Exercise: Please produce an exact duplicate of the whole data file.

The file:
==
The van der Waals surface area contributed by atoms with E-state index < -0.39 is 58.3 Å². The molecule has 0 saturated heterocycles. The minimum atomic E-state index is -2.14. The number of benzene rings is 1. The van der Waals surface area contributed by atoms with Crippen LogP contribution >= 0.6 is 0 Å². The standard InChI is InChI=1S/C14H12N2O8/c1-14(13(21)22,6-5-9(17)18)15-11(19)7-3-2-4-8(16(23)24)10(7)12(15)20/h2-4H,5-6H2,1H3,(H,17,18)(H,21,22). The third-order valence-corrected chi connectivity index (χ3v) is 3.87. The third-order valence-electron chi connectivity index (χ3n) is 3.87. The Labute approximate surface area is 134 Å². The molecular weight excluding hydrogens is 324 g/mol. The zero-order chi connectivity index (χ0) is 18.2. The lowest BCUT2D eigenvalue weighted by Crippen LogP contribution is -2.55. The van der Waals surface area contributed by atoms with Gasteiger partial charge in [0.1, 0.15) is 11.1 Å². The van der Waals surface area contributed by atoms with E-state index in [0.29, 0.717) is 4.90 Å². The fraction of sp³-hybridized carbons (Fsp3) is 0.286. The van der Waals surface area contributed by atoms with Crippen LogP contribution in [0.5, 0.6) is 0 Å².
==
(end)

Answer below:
The van der Waals surface area contributed by atoms with E-state index < -0.39 is 58.3 Å². The molecule has 0 saturated heterocycles. The minimum atomic E-state index is -2.14. The number of benzene rings is 1. The van der Waals surface area contributed by atoms with Crippen LogP contribution >= 0.6 is 0 Å². The standard InChI is InChI=1S/C14H12N2O8/c1-14(13(21)22,6-5-9(17)18)15-11(19)7-3-2-4-8(16(23)24)10(7)12(15)20/h2-4H,5-6H2,1H3,(H,17,18)(H,21,22). The third-order valence-corrected chi connectivity index (χ3v) is 3.87. The third-order valence-electron chi connectivity index (χ3n) is 3.87. The Labute approximate surface area is 134 Å². The molecular weight excluding hydrogens is 324 g/mol. The zero-order chi connectivity index (χ0) is 18.2. The lowest BCUT2D eigenvalue weighted by Crippen LogP contribution is -2.55. The van der Waals surface area contributed by atoms with Gasteiger partial charge in [0.1, 0.15) is 11.1 Å². The van der Waals surface area contributed by atoms with E-state index in [0.29, 0.717) is 4.90 Å². The fraction of sp³-hybridized carbons (Fsp3) is 0.286. The van der Waals surface area contributed by atoms with Crippen LogP contribution in [0.5, 0.6) is 0 Å².